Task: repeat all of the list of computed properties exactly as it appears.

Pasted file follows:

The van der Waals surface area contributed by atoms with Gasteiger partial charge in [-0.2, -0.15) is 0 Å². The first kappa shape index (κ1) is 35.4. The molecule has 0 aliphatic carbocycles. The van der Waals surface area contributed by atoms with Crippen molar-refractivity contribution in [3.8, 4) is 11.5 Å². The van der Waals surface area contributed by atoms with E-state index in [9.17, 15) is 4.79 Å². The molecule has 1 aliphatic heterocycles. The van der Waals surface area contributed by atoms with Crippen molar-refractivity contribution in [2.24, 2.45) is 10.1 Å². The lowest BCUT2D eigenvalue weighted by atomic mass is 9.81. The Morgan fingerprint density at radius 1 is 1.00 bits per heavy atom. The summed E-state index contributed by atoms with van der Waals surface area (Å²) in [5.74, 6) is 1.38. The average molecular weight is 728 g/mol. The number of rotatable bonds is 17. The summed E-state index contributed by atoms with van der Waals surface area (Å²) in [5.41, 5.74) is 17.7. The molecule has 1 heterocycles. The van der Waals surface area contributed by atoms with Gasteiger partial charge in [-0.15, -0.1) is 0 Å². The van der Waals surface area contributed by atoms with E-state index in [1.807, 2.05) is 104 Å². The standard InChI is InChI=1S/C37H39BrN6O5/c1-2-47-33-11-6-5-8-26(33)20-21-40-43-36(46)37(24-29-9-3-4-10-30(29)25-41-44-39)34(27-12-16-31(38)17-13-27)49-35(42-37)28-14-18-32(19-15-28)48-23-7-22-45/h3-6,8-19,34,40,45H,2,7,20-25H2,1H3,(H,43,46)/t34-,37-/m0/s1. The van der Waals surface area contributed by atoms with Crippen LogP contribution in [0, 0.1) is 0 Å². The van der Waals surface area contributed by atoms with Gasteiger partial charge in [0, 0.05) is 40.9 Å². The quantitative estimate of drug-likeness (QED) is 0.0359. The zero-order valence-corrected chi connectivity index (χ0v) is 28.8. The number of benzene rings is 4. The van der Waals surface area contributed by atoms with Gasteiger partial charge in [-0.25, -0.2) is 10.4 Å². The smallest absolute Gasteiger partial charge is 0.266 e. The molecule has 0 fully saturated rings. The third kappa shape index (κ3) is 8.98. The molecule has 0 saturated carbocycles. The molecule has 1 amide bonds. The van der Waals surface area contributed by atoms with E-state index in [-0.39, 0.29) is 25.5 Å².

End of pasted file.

The van der Waals surface area contributed by atoms with Gasteiger partial charge in [-0.2, -0.15) is 0 Å². The first kappa shape index (κ1) is 35.4. The molecule has 0 aliphatic carbocycles. The van der Waals surface area contributed by atoms with Crippen molar-refractivity contribution in [3.8, 4) is 11.5 Å². The van der Waals surface area contributed by atoms with E-state index in [9.17, 15) is 4.79 Å². The molecule has 1 aliphatic heterocycles. The van der Waals surface area contributed by atoms with Crippen molar-refractivity contribution in [2.24, 2.45) is 10.1 Å². The lowest BCUT2D eigenvalue weighted by atomic mass is 9.81. The Morgan fingerprint density at radius 1 is 1.00 bits per heavy atom. The summed E-state index contributed by atoms with van der Waals surface area (Å²) in [5.74, 6) is 1.38. The average molecular weight is 728 g/mol. The number of rotatable bonds is 17. The summed E-state index contributed by atoms with van der Waals surface area (Å²) in [5.41, 5.74) is 17.7. The molecule has 1 heterocycles. The van der Waals surface area contributed by atoms with Gasteiger partial charge in [-0.15, -0.1) is 0 Å². The van der Waals surface area contributed by atoms with E-state index in [1.807, 2.05) is 104 Å². The standard InChI is InChI=1S/C37H39BrN6O5/c1-2-47-33-11-6-5-8-26(33)20-21-40-43-36(46)37(24-29-9-3-4-10-30(29)25-41-44-39)34(27-12-16-31(38)17-13-27)49-35(42-37)28-14-18-32(19-15-28)48-23-7-22-45/h3-6,8-19,34,40,45H,2,7,20-25H2,1H3,(H,43,46)/t34-,37-/m0/s1. The van der Waals surface area contributed by atoms with Crippen LogP contribution in [0, 0.1) is 0 Å². The van der Waals surface area contributed by atoms with Gasteiger partial charge in [0, 0.05) is 40.9 Å². The quantitative estimate of drug-likeness (QED) is 0.0359. The zero-order valence-corrected chi connectivity index (χ0v) is 28.8. The number of benzene rings is 4. The van der Waals surface area contributed by atoms with Gasteiger partial charge in [-0.25, -0.2) is 10.4 Å². The smallest absolute Gasteiger partial charge is 0.266 e. The molecule has 0 fully saturated rings. The third kappa shape index (κ3) is 8.98. The molecule has 0 saturated carbocycles. The molecule has 1 amide bonds. The van der Waals surface area contributed by atoms with E-state index in [-0.39, 0.29) is 25.5 Å².